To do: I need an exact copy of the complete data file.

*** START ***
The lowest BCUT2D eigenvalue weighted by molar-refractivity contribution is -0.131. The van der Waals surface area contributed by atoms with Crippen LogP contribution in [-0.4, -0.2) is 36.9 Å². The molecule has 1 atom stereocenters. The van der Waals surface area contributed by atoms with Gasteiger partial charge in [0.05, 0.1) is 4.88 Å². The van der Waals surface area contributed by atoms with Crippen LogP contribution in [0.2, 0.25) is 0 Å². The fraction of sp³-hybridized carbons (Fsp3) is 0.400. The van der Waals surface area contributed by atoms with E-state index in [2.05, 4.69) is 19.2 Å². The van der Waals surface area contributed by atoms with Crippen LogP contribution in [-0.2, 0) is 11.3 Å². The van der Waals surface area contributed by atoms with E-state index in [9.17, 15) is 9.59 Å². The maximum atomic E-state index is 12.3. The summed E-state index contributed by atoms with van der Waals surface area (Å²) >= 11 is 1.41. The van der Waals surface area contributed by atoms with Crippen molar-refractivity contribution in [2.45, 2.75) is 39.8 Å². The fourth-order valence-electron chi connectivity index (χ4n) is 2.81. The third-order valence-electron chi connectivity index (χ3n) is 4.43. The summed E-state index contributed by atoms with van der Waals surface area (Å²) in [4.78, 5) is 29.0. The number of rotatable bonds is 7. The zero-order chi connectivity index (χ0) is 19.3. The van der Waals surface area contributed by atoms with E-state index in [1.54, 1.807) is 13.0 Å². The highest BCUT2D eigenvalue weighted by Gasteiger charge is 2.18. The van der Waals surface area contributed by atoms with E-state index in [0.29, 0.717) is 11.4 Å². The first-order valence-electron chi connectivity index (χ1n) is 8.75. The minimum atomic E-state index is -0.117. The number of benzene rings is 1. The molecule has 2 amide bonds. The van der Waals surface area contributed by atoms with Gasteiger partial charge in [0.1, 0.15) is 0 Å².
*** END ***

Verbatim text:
The lowest BCUT2D eigenvalue weighted by molar-refractivity contribution is -0.131. The van der Waals surface area contributed by atoms with Crippen LogP contribution in [-0.4, -0.2) is 36.9 Å². The molecule has 1 atom stereocenters. The van der Waals surface area contributed by atoms with Gasteiger partial charge in [0.05, 0.1) is 4.88 Å². The van der Waals surface area contributed by atoms with Crippen LogP contribution in [0.2, 0.25) is 0 Å². The fraction of sp³-hybridized carbons (Fsp3) is 0.400. The van der Waals surface area contributed by atoms with E-state index in [2.05, 4.69) is 19.2 Å². The van der Waals surface area contributed by atoms with Crippen LogP contribution in [-0.2, 0) is 11.3 Å². The van der Waals surface area contributed by atoms with E-state index in [9.17, 15) is 9.59 Å². The maximum atomic E-state index is 12.3. The summed E-state index contributed by atoms with van der Waals surface area (Å²) >= 11 is 1.41. The van der Waals surface area contributed by atoms with Crippen molar-refractivity contribution in [2.45, 2.75) is 39.8 Å². The fourth-order valence-electron chi connectivity index (χ4n) is 2.81. The third-order valence-electron chi connectivity index (χ3n) is 4.43. The summed E-state index contributed by atoms with van der Waals surface area (Å²) in [4.78, 5) is 29.0. The number of rotatable bonds is 7. The zero-order chi connectivity index (χ0) is 19.3. The van der Waals surface area contributed by atoms with E-state index in [1.54, 1.807) is 13.0 Å². The highest BCUT2D eigenvalue weighted by Gasteiger charge is 2.18. The van der Waals surface area contributed by atoms with E-state index in [0.29, 0.717) is 11.4 Å². The first-order valence-electron chi connectivity index (χ1n) is 8.75. The minimum atomic E-state index is -0.117. The number of benzene rings is 1. The molecule has 2 amide bonds. The van der Waals surface area contributed by atoms with Gasteiger partial charge in [0.1, 0.15) is 0 Å².